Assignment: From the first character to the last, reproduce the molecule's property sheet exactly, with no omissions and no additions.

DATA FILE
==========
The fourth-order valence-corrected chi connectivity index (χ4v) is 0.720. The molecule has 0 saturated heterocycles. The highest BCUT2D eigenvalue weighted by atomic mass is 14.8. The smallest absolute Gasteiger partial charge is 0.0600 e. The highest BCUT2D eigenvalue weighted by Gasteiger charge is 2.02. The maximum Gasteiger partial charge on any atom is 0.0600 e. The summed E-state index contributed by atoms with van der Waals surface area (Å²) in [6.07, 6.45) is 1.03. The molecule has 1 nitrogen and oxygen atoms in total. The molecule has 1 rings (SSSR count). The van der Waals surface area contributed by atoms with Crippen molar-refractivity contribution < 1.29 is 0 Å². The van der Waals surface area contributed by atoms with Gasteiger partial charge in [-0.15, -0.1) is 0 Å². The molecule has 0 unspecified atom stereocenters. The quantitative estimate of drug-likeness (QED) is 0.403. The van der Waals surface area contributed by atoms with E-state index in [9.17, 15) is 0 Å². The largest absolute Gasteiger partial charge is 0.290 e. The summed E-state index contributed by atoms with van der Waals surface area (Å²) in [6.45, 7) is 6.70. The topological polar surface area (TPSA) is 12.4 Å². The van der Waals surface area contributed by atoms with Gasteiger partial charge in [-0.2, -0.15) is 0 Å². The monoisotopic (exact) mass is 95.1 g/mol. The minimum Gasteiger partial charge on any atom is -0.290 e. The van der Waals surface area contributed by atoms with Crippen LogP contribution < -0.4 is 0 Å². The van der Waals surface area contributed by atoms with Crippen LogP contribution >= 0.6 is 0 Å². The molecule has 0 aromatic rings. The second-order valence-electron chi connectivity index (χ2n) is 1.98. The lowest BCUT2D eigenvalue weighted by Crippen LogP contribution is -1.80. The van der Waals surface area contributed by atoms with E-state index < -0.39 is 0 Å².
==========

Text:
The fourth-order valence-corrected chi connectivity index (χ4v) is 0.720. The molecule has 0 saturated heterocycles. The highest BCUT2D eigenvalue weighted by atomic mass is 14.8. The smallest absolute Gasteiger partial charge is 0.0600 e. The highest BCUT2D eigenvalue weighted by Gasteiger charge is 2.02. The maximum Gasteiger partial charge on any atom is 0.0600 e. The summed E-state index contributed by atoms with van der Waals surface area (Å²) in [6.07, 6.45) is 1.03. The molecule has 1 nitrogen and oxygen atoms in total. The molecule has 1 rings (SSSR count). The van der Waals surface area contributed by atoms with Crippen molar-refractivity contribution < 1.29 is 0 Å². The van der Waals surface area contributed by atoms with Gasteiger partial charge in [-0.15, -0.1) is 0 Å². The molecule has 0 unspecified atom stereocenters. The quantitative estimate of drug-likeness (QED) is 0.403. The van der Waals surface area contributed by atoms with E-state index in [9.17, 15) is 0 Å². The largest absolute Gasteiger partial charge is 0.290 e. The summed E-state index contributed by atoms with van der Waals surface area (Å²) in [6.45, 7) is 6.70. The topological polar surface area (TPSA) is 12.4 Å². The van der Waals surface area contributed by atoms with Gasteiger partial charge in [-0.2, -0.15) is 0 Å². The monoisotopic (exact) mass is 95.1 g/mol. The minimum Gasteiger partial charge on any atom is -0.290 e. The van der Waals surface area contributed by atoms with Crippen LogP contribution < -0.4 is 0 Å². The van der Waals surface area contributed by atoms with Crippen LogP contribution >= 0.6 is 0 Å². The molecule has 0 aromatic rings. The second-order valence-electron chi connectivity index (χ2n) is 1.98. The lowest BCUT2D eigenvalue weighted by Crippen LogP contribution is -1.80. The van der Waals surface area contributed by atoms with E-state index < -0.39 is 0 Å².